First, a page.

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The Nicene Creed: We Believe in One Holy Catholic Church & One Baptism for the Forgiveness of Sins

We have a custom at Emmaus Christian Fellowship to confess the faith together before we partake of the Lord’s Supper. We typically do this by reading the Nicene Creed or the Apostles Creed in unison. Sometimes I (or another Elder) will read the Creed and the congregation will respond, saying “Amen”.

Both of these Creeds are very old. The Nicene Creed was adopted by the Church in 325 A.D.; the Apostles Creed existed before that. Both Creeds were penned to give a summary of the essential truths of the Christian faith brief enough to be memorized by the people of God. Historically the Church has used these Creeds to defend against heresy, to teach new believers, to confess the faith before baptism, and in the worship of the church.

There are many benefits to using the Creeds in our worship. In uttering these ancient sayings we keep the essential truths of the faith always before us. This is helpful, not only for those who are young in Christ, but also for those who have been walking with the Lord for some time. I believe it will become more important as the divide widens between the Christian Church and the American culture. The Church will, in the decades to come, labor to preserve the faith as the world presses against her more and more strongly.

Using the Creeds in our worship is not without challenges, though. One of the challenges is that both the Apostles Creed and the Nicene Creed contain phrases that can be difficult for Christians to understand if they are not first instructed.

I would like to take a moment to deal with two phrases in the Nicene Creed which have raised questions.

We Believe in One Holy Catholic and Apostolic Church

First of all, lets examine the phrase, “We believe in one holy catholic and apostolic Church.”

The word catholic means universal. When we say “we believe in one holy catholic… Church” we are not pledging allegiance to the Roman Catholic Church. Instead we are confessing that there is a universal Church which has been made holy by Christ’s blood.

How important it is for us to remember that Emmaus Christian Fellowship Church is not the only true Church on the planet! No, we are but one small part of the body of Christ universal!

Christ’s Church is a universal Church. This is not to deny the significance of the local, or visible Church. Christ commissioned the Apostles to make disciples of all nations. They were to accomplished that task through the preaching of the gospel, the establishment of local churches, and the appointment of Elders and Deacons within those local churches, as the book of Acts so wonderful displays. The local Church is essential. Christians are to belong to local Churches where they will be cared for by Elders and Deacons, hear the Word preached, receive the sacraments, extend brotherly and sisterly love, use their spiritual gifts, etc. All of these things are to take place in the local Church, but we must never forget the catholic Church. Local Churches are to associate with other local Churches. Individual Christians are united in Christ no matter where they fellowship of the Lord’s Day. We should pray for other local congregations and care for one another in practical ways, as opportunities arise.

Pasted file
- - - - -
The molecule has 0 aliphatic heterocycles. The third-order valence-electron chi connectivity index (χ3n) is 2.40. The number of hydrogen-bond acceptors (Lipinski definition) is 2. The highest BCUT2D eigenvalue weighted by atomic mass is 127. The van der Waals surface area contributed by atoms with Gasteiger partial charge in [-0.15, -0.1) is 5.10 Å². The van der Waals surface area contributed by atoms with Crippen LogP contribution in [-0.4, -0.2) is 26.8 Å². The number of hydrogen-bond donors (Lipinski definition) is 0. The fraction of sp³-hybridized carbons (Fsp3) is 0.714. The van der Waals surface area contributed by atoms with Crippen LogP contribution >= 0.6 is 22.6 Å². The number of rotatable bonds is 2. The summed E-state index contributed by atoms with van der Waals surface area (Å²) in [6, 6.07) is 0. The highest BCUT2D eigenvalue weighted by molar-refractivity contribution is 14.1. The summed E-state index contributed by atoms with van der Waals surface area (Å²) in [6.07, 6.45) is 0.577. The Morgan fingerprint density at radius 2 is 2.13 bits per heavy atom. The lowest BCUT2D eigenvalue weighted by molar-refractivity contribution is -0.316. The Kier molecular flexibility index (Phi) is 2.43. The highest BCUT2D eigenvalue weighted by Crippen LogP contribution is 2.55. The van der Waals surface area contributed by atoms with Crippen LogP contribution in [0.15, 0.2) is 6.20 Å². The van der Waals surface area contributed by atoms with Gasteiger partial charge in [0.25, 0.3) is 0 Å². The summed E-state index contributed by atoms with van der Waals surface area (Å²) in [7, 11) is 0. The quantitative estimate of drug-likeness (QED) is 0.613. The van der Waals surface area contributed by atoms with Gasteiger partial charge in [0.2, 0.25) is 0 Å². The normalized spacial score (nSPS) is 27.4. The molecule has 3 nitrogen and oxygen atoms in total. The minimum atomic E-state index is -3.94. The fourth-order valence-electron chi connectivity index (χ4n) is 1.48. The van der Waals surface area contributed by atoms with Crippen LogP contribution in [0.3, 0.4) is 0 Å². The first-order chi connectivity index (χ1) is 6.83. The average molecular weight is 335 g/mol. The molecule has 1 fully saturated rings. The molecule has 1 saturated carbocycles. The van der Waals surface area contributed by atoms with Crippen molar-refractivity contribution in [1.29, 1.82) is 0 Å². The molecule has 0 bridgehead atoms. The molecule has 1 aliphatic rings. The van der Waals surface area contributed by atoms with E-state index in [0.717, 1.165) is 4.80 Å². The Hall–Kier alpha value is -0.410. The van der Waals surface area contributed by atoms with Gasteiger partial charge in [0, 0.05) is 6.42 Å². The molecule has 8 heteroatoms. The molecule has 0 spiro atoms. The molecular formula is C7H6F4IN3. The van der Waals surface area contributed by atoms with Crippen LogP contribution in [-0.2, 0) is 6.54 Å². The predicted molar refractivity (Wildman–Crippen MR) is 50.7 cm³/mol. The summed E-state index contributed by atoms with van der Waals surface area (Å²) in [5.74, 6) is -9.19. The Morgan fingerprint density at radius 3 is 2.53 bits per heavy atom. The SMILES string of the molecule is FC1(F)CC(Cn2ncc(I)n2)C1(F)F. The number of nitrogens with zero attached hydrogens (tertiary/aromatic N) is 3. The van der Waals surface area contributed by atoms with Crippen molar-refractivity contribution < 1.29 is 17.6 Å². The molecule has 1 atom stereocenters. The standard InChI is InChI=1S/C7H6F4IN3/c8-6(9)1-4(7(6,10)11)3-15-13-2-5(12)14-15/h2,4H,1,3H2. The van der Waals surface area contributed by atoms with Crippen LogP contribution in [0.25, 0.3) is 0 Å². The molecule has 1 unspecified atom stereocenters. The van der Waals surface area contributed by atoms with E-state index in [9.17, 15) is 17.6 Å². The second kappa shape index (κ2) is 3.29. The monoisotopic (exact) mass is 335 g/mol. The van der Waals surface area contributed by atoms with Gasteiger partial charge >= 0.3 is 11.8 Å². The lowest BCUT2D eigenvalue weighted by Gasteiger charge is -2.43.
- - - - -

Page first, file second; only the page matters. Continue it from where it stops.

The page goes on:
This is what it means to be kingdom minded. We are to labor to advance God’s Kingdom. Never should we seek to build little kingdoms of our own. Confessing that “we believe in one holy catholic and apostolic Church” helps guard against growing self-centered and prideful in our allegiance to a particular local Church or denomination.

The word apostolic is also important. I will say less about this. When we confess that the Church is apostolic we are saying that she is built upon the foundation of the Apostles and Prophets, Christ himself being the chief cornerstone Ephesians 2:20). Though it is true that the universal Church is beautifully diverse, and that we ought to rejoice in that diversity, we ought never to celebrate when the Church strays from the foundational teaching of the Apostles of Christ.

We Acknowledge One Baptism for the Forgiveness of Sins

Secondly, let us examine the phrase, “We acknowledge one baptism for the forgiveness of sins.”

Some take pause at this statement because it seems to say that it is water baptism which washes away our sins.

Notice that the Creed is simply using the language of scripture. Acts 2:38-39:

“And Peter said to them, ‘Repent and be baptized every one of you in the name of Jesus Christ for the forgiveness of your sins, and you will receive the gift of the Holy Spirit. For the promise is for you and for your children and for all who are far off, everyone whom the Lord our God calls to himself.’” (Acts 2:38–39, ESV)

The clear teaching of scripture is that we are saved by grace alone through faith alone. To trust in Christ truly also involved repenting of sins. To repent involves confessing that we have sinned, crying out to God for mercy through Christ Jesus, and turning from our sins to a newness of life. Faith and repentance are, therefore, closely connected – they go hand in hand.

The sacrament of Baptism signifies, or symbolizes, the inward and invisible reality brought about by Spirit wrought faith in an external and visible way. The waters of baptism do not wash away sin – Christ’s blood does. Salvation is not earned by our obedience in the waters of baptism – it is has been earned by Christ’s life, death, and resurrection. We receive salvation, not by being baptized, but by the instrument of faith. Baptism, however, is a sacrament. It is a sign. It is an external and visible symbol of internal and invisible realities.